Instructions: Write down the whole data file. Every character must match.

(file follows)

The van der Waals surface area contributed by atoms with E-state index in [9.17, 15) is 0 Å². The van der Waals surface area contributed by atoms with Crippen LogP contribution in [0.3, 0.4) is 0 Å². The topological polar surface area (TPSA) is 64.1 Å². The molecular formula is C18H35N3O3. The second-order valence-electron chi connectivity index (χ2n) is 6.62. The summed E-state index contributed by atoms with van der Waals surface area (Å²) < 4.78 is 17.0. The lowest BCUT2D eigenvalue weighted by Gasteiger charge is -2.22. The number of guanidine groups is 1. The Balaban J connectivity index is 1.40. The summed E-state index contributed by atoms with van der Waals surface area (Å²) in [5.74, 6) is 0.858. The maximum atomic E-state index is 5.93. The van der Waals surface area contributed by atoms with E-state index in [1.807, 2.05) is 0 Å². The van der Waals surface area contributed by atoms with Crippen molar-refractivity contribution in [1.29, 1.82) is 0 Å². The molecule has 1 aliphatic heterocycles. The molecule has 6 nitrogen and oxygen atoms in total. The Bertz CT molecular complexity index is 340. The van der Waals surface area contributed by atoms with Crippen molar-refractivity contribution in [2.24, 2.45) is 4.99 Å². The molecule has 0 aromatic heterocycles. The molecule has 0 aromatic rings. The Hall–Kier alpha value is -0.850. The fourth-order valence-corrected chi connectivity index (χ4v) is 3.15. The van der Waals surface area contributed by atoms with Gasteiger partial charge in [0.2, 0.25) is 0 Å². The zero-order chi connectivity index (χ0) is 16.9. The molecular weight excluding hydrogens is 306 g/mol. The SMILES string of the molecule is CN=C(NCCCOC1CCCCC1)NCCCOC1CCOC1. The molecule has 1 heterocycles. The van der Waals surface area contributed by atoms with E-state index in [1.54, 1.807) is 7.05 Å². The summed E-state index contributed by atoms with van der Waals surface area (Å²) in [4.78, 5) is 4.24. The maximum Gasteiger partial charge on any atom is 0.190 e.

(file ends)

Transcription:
The van der Waals surface area contributed by atoms with E-state index in [9.17, 15) is 0 Å². The van der Waals surface area contributed by atoms with Crippen LogP contribution in [0.3, 0.4) is 0 Å². The topological polar surface area (TPSA) is 64.1 Å². The molecular formula is C18H35N3O3. The second-order valence-electron chi connectivity index (χ2n) is 6.62. The summed E-state index contributed by atoms with van der Waals surface area (Å²) < 4.78 is 17.0. The lowest BCUT2D eigenvalue weighted by Gasteiger charge is -2.22. The number of guanidine groups is 1. The Balaban J connectivity index is 1.40. The summed E-state index contributed by atoms with van der Waals surface area (Å²) in [5.74, 6) is 0.858. The maximum atomic E-state index is 5.93. The van der Waals surface area contributed by atoms with E-state index in [1.807, 2.05) is 0 Å². The van der Waals surface area contributed by atoms with Crippen molar-refractivity contribution in [1.29, 1.82) is 0 Å². The molecule has 1 aliphatic heterocycles. The molecule has 6 nitrogen and oxygen atoms in total. The Bertz CT molecular complexity index is 340. The van der Waals surface area contributed by atoms with Crippen molar-refractivity contribution in [2.24, 2.45) is 4.99 Å². The molecule has 0 aromatic heterocycles. The molecule has 0 aromatic rings. The Hall–Kier alpha value is -0.850. The fourth-order valence-corrected chi connectivity index (χ4v) is 3.15. The van der Waals surface area contributed by atoms with Gasteiger partial charge in [0.2, 0.25) is 0 Å². The zero-order chi connectivity index (χ0) is 16.9. The molecular weight excluding hydrogens is 306 g/mol. The SMILES string of the molecule is CN=C(NCCCOC1CCCCC1)NCCCOC1CCOC1. The molecule has 1 heterocycles. The van der Waals surface area contributed by atoms with E-state index in [1.54, 1.807) is 7.05 Å². The summed E-state index contributed by atoms with van der Waals surface area (Å²) in [4.78, 5) is 4.24. The maximum Gasteiger partial charge on any atom is 0.190 e.